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Mendon Musings

I am writing this column a week before you are reading it, and thinking about Veterans Day.

I am not a veteran, but my grandfather (World War I), father (World War II) and uncle (Korea) were. Each had their own reasons for joining and each had their own experiences.

For my father, it was learning that his cousin Eddie, a Marine, had been killed on some island in the Pacific. He went out that day and enlisted in the Navy so that he, too, could fight. My dad served in most of the key sea battles as we headed towards Japan, and went on to serve in the Far East after the war, ferrying refugees from mainland China to Taiwan.

Most of the vets from his war are gone now and all will be gone soon as the years pass. I grew up in the Vietnam era and most of the vets from that war are now in their mid-60s and older.

Today, our younger veterans are people who were not drafted, but volunteered to serve. While all veterans deserve our thanks, admiration and support, I have to believe that the volunteers deserve it even more because they made a conscious choice to serve.

If there was any lesson to learn from the Vietnam war – recently chronicled on PBS – it was that you can disagree with a conflict, but you should respect those who served in it. That was something that did not always happen during the Vietnam era, when returning servicemen and women were often jeered at.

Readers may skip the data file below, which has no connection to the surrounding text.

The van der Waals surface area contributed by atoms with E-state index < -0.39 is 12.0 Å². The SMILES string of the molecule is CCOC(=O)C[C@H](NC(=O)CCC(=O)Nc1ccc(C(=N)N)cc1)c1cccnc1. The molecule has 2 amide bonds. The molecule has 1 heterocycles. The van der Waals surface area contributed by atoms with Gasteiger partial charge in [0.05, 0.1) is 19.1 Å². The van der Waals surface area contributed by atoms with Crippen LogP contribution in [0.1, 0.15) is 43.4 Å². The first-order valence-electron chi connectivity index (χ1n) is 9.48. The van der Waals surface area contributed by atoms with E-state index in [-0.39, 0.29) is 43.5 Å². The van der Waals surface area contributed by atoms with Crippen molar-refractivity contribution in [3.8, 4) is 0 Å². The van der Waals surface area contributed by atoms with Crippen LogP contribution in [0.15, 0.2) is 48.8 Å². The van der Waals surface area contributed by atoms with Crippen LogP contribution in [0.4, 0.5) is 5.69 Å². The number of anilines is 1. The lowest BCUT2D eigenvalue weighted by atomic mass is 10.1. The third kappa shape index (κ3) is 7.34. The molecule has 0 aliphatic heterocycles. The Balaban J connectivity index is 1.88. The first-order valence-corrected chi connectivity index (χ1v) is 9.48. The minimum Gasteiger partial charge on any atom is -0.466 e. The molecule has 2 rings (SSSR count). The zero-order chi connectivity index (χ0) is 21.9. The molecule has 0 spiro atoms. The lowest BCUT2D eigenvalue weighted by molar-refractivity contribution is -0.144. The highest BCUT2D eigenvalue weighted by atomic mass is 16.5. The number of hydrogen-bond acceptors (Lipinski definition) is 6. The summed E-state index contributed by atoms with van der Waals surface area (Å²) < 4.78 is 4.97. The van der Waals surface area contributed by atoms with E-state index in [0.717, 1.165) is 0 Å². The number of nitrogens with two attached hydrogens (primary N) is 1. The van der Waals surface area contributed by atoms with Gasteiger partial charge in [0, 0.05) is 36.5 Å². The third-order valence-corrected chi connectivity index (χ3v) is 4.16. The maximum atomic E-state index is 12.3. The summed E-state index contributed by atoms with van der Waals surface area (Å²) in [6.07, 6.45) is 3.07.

So, when you see someone in a military uniform, please thank them for their service. You may not think going to some sand pit of a country has anything to do with us back here in the States, but they are the ones in harm's way.

Take the time to look at the veterans' monuments in town. Read the names on them. Try to picture what is was like for them to be away from home and their loved ones, under fire, and trying to stay alive.

Go and read a copy of the poem, In Flanders Fields, written on an Ypres, Belgium battlefront in May, 1915, by Lieutenant Colonel John McCrae of the Canadian Medical Corps. The second stanza reads:

We are the dead: Short days ago,

We lived, felt dawn, saw sunset glow,

Loved and were loved: and now we lie

In Flanders fields!

They lived, they felt the dawn, they saw the sunset, they loved people and they were loved back. Now they are gone.

We should honor our veterans – not just on one day a year – for what they sacrificed for us.


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